Around the Sound: King & Snohomish Buck Sales Trend

It’s time for us to check up on stats outside of the King/Snohomish core with our “Around the Sound” statistics for Pierce, Kitsap, Thurston, Island, Skagit, and Whatcom counties.

If there is certain data you would like to see or ways you would like to see the data presented differently, drop a comment below and let me know.

This month’s story in a nutshell: Supply growth slowed while sales strengthened a bit in King & Snohomish, but fell elsewhere.

First up, a summary table:

June 2014 King Snohomish Pierce Kitsap Thurston Island Skagit Whatcom
Median Price $453,500 $340,000 $234,925 $250,000 $239,950 $266,249 $233,000 $279,000
Price YOY 6.1% 13.3% 4.5% 1.0% 6.6% 1.4% 1.3% 8.4%
Active Listings 4,452 2,388 3,573 1,379 1,345 770 792 1,371
Listings YOY 5.9% 33.3% 19.3% -0.6% 16.0% -9.8% 1.3% 4.7%
Closed Sales 2,476 991 1,006 383 338 132 147 257
Sales YOY 2.2% 2.3% -3.0% -12.6% -19.1% -23.3% -23.8% -11.1%
Months of Supply 1.8 2.4 3.6 3.6 4.0 5.8 5.4 5.3

Next let’s take a look at median prices in June compared to a year earlier. Prices were up from a year ago across the board. Gains ranged from as low as 1 percent in Kitsap to as high as 13 percent in Snohomish.

Median Sale Price Single-Family Homes

The number of listings grew year-over-year everywhere but Kitsap and Island counties. The biggest gainer by far was again Snohomish County at +33 percent, but Pierce and Thurston both also saw double-digit gains in inventory.

Active Listings of Single-Family Homes

Closed sales fell in June compared to a year earlier everywhere but King and Snohomish, which both saw gains just over two percent. The biggest decline in sales were in Island and Skagit Counties, where sales fell over 23 percent from June 2013.

Closed Sales of Single-Family Homes

Here’s a chart showing months of supply this June and last June. The market was more balanced than a year ago in every Puget Sound county, but they’re also all still in seller’s market territory.

Months of Supply Single Family Homes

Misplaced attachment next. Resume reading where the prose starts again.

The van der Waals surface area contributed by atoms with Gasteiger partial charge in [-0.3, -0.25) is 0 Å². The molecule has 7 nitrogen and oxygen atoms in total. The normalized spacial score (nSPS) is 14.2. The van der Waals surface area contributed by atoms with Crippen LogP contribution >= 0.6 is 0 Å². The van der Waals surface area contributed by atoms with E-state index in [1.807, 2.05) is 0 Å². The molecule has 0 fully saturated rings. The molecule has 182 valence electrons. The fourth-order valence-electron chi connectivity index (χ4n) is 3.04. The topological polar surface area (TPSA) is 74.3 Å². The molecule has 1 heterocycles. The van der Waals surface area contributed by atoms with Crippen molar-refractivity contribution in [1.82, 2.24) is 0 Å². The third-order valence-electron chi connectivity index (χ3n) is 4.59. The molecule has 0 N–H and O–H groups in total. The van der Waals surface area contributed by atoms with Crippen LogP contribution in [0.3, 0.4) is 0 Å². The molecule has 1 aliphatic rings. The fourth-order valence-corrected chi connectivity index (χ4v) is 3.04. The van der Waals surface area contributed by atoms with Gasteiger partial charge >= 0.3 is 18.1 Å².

To close things out, here’s a chart comparing June’s median price to the peak price in each county. Everybody is still down from the peak, with drops ranging between 6 percent (King) and 24 percent (Island).

Peak Median Sale Price Single-Family Homes

Still moving at a snail’s pace toward a more balanced market across most of the Sound.

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About The Tim

Tim Ellis is the founder of Seattle Bubble. His background in engineering and computer / internet technology, a fondness of data-based analysis of problems, and an addiction to spreadsheets all influence his perspective on the Seattle-area real estate market. Tim also hosts the weekly improv comedy sci-fi podcast Dispatches from the Multiverse.


  1. 1

    The Last Chart Shows a 6% YOY Drop in SFH Medium Sales Prices in King County

    Fairly hefty price plummet, albeit the first chart [includes condos?] shows a King County sales price increase of [number cut off?].

    I’m wondering if the SFH price decreasing is weather related…LOL

  2. 2
    The Tim says:

    RE: softwarengineer @ 1 – Oops sorry about the cut off chart. Fixed.

    You’re mis-reading the last chart. The blue bars in that one are the peak price reached in each county, not last year’s prices.

  3. 3

    RE: The Tim @ 2

    Yes Tim

    I wonder when it peaked, during last winter’s bad rainy weather….LOL????

  4. 4

    When Seattle area real estate had hit bottom in 2011 or 2012, people were saying it would be another twenty years before we’d see the 2007 peak prices again.
    Now, the King County median single family home price is about 5.6% below the 2007 peak. But in South King County, in places like Auburn, Kent, Tukwila, and Federal Way, we’re still down around 15%+ below the peak. Which suggests to me that in places like Greenlake or Kirkland, we’re at or above the peak.
    I’m not suggesting that we’re due for a crash or anything like that, but doesn’t it seem like we’ve gone up too fast too quickly?

  5. 5

    RE: Ira Sacharoff @ 4

    There will be a correction shortly in areas that have appreciated the most. I am starting to track it on a weekly basis. Will be hard to sort the seasonal change from the bubble deflating change, but am doing seasonal expectation percentages so we can see where the rate of change is lining up with normal seasonal expectation.